The Thrill of the Real
By R.G. Belsky
What’s more impressive as an author—writing thrillers with Tom Clancy or having your own best-selling series of action novels? Mark Greaney has done both.
Greaney—whose new book GUNMETAL GRAY comes out February 14—co-authored three Jack Ryan novels until Clancy’s death in 2013, and has carried on the series with four new titles, including Tom Clancy True Faith and Allegiance last year.
Meanwhile, he is also the author of the hugely popular Gray Man series, featuring Court Gentry, a shadowy international assassin who kills for pay but still maintains a unique moral code.
“I enjoy both for different reasons,” Greaney said when asked which books he liked writing better. “Gray Man books are edgier, darker, and grittier. You get a little less of the geopolitical context of the story, but enough to give importance and context to the action. In a Clancy novel you are in the Oval Office, or the Kremlin.”
GUNMETAL GRAY is the first in the Gray Man series where the hero, Court Gentry, is actually on the inside of the intelligence community working as a contract agent for the CIA.
“He is in Asia, trying to help the U.S. locate a defector who holds the virtual keys to China’s cyber warfare program,” Greaney said. “The man is in the hands of Triads; the Chinese security services are after him, along with the Russians and several other malicious actors. Court must find the man and get him free of his pursuers, while living up to his own strong moral code, as questions about his own mission arise.”
He says the idea for Gentry and the Gray Man series came from a chance encounter at a bar in El Salvador.
“I saw an American guy who intrigued me. He was going out of his way to remain unnoticed, so I sat there and created a back story for him… former CIA, burned, on the run from the U.S. government and living off the grid in the Third World, surviving as a hit man, but only taking jobs he deemed righteous. I had a book idea before I left the bar. No idea who he was, but I owe him a drink.”
Greaney was 42 when he sold his first novel, but things happened very quickly after that. The Gray Man debuted in 2009 and became a national bestseller, which led to his writing collaboration with Clancy. “Tom and I had the same editor, Tom Colgan, at Penguin. Tom Clancy was looking for a co-author and Tom Colgan thought of me. He knew I was a massive Clancy fan and knew the storylines, characters, and feel of a Clancy book, so I got the chance to work with the master.”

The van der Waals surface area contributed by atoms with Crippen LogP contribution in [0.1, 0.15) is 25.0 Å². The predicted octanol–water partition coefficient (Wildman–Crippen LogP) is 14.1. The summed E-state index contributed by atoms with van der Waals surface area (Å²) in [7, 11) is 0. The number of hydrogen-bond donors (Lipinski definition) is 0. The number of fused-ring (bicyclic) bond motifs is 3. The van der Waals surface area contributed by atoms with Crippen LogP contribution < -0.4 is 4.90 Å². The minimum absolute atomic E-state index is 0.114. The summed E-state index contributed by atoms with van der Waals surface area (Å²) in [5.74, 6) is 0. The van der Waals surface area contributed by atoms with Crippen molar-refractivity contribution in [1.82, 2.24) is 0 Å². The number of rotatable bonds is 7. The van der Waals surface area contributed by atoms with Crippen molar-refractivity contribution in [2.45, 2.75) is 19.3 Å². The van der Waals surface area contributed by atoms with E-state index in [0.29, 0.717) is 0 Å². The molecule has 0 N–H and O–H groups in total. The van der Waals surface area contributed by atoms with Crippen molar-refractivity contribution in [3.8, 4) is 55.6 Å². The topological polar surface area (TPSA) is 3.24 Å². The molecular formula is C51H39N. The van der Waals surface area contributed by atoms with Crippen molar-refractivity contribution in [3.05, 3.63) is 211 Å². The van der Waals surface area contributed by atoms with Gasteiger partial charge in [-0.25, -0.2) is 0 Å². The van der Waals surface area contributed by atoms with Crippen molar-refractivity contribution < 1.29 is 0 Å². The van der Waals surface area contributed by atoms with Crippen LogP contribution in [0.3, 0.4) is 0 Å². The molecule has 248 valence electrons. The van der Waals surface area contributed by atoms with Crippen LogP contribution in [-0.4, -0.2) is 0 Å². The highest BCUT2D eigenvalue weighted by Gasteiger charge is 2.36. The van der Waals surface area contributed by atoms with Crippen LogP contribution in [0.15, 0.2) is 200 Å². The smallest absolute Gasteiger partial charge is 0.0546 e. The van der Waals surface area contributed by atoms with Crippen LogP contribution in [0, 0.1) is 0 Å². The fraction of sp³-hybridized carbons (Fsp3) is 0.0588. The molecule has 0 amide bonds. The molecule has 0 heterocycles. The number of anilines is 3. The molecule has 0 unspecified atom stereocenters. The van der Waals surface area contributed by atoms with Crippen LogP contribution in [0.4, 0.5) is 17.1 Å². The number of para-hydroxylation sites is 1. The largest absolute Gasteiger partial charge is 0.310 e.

For Greaney, it was a special thrill to write with Clancy because reading Patriot Games had inspired him to become a writer.
“Patriot Games was the first thriller I ever bought—I guess I was 19,” he said. “I was floored, and after that I bought everything by Clancy, Forsyth, LeCarre, DeMille, Peters, and others out there, and I couldn’t read fast enough. Every Christmas, Clancy had a new book out. My dad would give it to me, and they remained among my favorites, so it has been an incredible experience to work with Tom and to keep his characters going.”
Like Greaney’s other books, GUNMETAL GRAY deals with real-world issues, in this case involving China and computer technology.
“I’ve always been interested in both current events and history, and I think it gives a lot of realism to a story to stay as close to ‘real world’ in my fiction,” he said. “I do depart from fact when the fiction requires it, but often my fiction is just dramatizations of things I’ve read about and sewn together to make a fun story.”
He also does a lot of travel and research with military and law enforcement groups to make his thrillers as realistic as possible.
“Mostly it happens during the writing process. I’m off to France soon for research on the 2018 Gray Man book, then Germany and Poland for a different project. I’ll be taking another firearms course in a few weeks, too, just to brush up on some knowledge relevant to my books. For the location research, I usually have a list of places I want to see that I’ve mapped out from planning my book, but I always stumble onto other locations for new ideas.
“The firearms’ study has as much to do with the men and women I meet while training as it does with the training itself. I’ve made my best contacts at private shooting schools with those in military and law enforcement.”
So what does Greaney think his Gray Man hero Court Gentry would be like in real life—if one ever ran into him?
“He wouldn’t be very chatty, that’s for sure. He is driven and ruthless, but only when he feels he’s in the right. His moral compass doesn’t point true north, and as you see in GUNMETAL GRAY, his own belief system gets him into trouble because he is so steadfast in the face of adversity. He’s an uber-killer, but Court uses his wits more than his fists.”
Greaney worked in the medical device industry for a decade and held other jobs in the restaurant and computer software fields before becoming a full-time writer. What’s his daily routine like now? “I do most of my writing in the morning, and I usually start by six a.m. or so. Afternoons are for research and other business, and I’ll often read at night. When I am travelling for research or on a book tour, I try to get some writing in every day, and as deadlines get closer, I tend to work a lot harder.”
“Right now I’m working on Gray Man #7, the working title is Weaponized. I’ll be travelling and writing that one throughout the first half of 2017.”
Mark Greaney is the New York Times bestselling author of Back Blast, Dead Eye, Ballistic, On Target, The Gray Man, Tom Clancy: Full Force and Effect, and Tom Clancy: Support and Defend. With Tom Clancy he is the co-author of Locked On, Threat Vector, and Command Authority.
To learn more about Mark, please visit his website.